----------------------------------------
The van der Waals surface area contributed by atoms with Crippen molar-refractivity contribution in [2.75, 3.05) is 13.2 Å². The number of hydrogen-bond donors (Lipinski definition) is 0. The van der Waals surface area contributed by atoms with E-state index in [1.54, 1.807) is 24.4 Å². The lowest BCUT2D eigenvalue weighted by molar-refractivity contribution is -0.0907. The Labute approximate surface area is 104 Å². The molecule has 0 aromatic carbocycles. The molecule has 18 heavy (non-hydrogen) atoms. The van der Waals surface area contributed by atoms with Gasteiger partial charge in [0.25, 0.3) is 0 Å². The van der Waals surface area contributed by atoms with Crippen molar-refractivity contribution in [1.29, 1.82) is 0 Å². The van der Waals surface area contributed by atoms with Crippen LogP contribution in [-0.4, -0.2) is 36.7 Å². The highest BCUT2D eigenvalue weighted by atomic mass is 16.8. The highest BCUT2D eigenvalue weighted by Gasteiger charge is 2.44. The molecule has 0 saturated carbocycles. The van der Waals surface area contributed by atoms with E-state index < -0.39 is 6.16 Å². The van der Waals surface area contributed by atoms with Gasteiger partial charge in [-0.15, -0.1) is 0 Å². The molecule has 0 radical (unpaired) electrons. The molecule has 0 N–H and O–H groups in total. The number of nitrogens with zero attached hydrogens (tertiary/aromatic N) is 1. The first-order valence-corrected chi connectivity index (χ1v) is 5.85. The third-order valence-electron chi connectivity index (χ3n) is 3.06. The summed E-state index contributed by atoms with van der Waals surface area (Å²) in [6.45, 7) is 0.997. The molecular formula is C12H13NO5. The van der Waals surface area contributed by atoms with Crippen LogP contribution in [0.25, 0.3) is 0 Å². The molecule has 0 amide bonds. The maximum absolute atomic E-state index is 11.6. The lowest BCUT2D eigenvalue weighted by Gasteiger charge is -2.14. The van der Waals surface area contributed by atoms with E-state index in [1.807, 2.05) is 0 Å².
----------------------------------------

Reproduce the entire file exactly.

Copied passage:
The van der Waals surface area contributed by atoms with Crippen molar-refractivity contribution in [2.75, 3.05) is 13.2 Å². The number of hydrogen-bond donors (Lipinski definition) is 0. The van der Waals surface area contributed by atoms with E-state index in [1.54, 1.807) is 24.4 Å². The lowest BCUT2D eigenvalue weighted by molar-refractivity contribution is -0.0907. The Labute approximate surface area is 104 Å². The molecule has 0 aromatic carbocycles. The molecule has 18 heavy (non-hydrogen) atoms. The van der Waals surface area contributed by atoms with Gasteiger partial charge in [0.25, 0.3) is 0 Å². The van der Waals surface area contributed by atoms with Crippen molar-refractivity contribution in [1.29, 1.82) is 0 Å². The van der Waals surface area contributed by atoms with Crippen LogP contribution in [-0.4, -0.2) is 36.7 Å². The highest BCUT2D eigenvalue weighted by atomic mass is 16.8. The highest BCUT2D eigenvalue weighted by Gasteiger charge is 2.44. The molecule has 0 saturated carbocycles. The van der Waals surface area contributed by atoms with E-state index < -0.39 is 6.16 Å². The van der Waals surface area contributed by atoms with Gasteiger partial charge in [-0.15, -0.1) is 0 Å². The molecule has 0 radical (unpaired) electrons. The molecule has 0 N–H and O–H groups in total. The number of nitrogens with zero attached hydrogens (tertiary/aromatic N) is 1. The first-order valence-corrected chi connectivity index (χ1v) is 5.85. The third-order valence-electron chi connectivity index (χ3n) is 3.06. The summed E-state index contributed by atoms with van der Waals surface area (Å²) in [6.45, 7) is 0.997. The molecular formula is C12H13NO5. The van der Waals surface area contributed by atoms with Crippen LogP contribution in [0.25, 0.3) is 0 Å². The molecule has 0 amide bonds. The maximum absolute atomic E-state index is 11.6. The lowest BCUT2D eigenvalue weighted by Gasteiger charge is -2.14. The van der Waals surface area contributed by atoms with E-state index in [1.807, 2.05) is 0 Å².